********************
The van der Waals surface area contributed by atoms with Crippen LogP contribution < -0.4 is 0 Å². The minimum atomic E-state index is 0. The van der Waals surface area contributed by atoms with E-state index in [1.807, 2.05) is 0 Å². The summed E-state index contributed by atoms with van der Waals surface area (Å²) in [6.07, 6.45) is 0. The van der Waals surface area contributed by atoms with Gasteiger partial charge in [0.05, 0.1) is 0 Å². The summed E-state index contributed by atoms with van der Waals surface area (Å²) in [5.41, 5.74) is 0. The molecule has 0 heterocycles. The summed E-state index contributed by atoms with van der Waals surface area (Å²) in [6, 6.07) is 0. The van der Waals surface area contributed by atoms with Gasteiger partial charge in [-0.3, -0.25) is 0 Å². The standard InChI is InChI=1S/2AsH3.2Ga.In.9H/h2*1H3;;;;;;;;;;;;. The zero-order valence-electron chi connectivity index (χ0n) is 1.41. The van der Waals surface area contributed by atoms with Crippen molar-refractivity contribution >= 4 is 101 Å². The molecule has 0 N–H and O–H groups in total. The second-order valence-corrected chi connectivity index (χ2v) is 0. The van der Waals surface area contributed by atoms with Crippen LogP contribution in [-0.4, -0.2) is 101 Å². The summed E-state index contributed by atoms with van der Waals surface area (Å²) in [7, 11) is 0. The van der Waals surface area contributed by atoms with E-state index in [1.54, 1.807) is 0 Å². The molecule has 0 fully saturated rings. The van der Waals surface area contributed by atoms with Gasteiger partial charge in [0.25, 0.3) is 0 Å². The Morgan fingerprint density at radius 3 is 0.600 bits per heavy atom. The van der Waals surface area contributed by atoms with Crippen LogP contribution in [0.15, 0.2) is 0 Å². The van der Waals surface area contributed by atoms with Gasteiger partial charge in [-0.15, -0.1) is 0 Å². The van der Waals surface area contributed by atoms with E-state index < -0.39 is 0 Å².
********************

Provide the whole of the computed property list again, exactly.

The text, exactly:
The van der Waals surface area contributed by atoms with Crippen LogP contribution < -0.4 is 0 Å². The minimum atomic E-state index is 0. The van der Waals surface area contributed by atoms with E-state index in [1.807, 2.05) is 0 Å². The summed E-state index contributed by atoms with van der Waals surface area (Å²) in [6.07, 6.45) is 0. The van der Waals surface area contributed by atoms with Gasteiger partial charge in [0.05, 0.1) is 0 Å². The summed E-state index contributed by atoms with van der Waals surface area (Å²) in [5.41, 5.74) is 0. The molecule has 0 heterocycles. The summed E-state index contributed by atoms with van der Waals surface area (Å²) in [6, 6.07) is 0. The van der Waals surface area contributed by atoms with Gasteiger partial charge in [-0.3, -0.25) is 0 Å². The standard InChI is InChI=1S/2AsH3.2Ga.In.9H/h2*1H3;;;;;;;;;;;;. The zero-order valence-electron chi connectivity index (χ0n) is 1.41. The van der Waals surface area contributed by atoms with Crippen molar-refractivity contribution >= 4 is 101 Å². The molecule has 0 N–H and O–H groups in total. The second-order valence-corrected chi connectivity index (χ2v) is 0. The van der Waals surface area contributed by atoms with Crippen LogP contribution in [-0.4, -0.2) is 101 Å². The summed E-state index contributed by atoms with van der Waals surface area (Å²) in [7, 11) is 0. The van der Waals surface area contributed by atoms with E-state index in [1.54, 1.807) is 0 Å². The molecule has 0 fully saturated rings. The van der Waals surface area contributed by atoms with Gasteiger partial charge in [0.25, 0.3) is 0 Å². The Morgan fingerprint density at radius 3 is 0.600 bits per heavy atom. The van der Waals surface area contributed by atoms with Crippen LogP contribution in [0.15, 0.2) is 0 Å². The van der Waals surface area contributed by atoms with Gasteiger partial charge in [-0.15, -0.1) is 0 Å². The van der Waals surface area contributed by atoms with E-state index < -0.39 is 0 Å².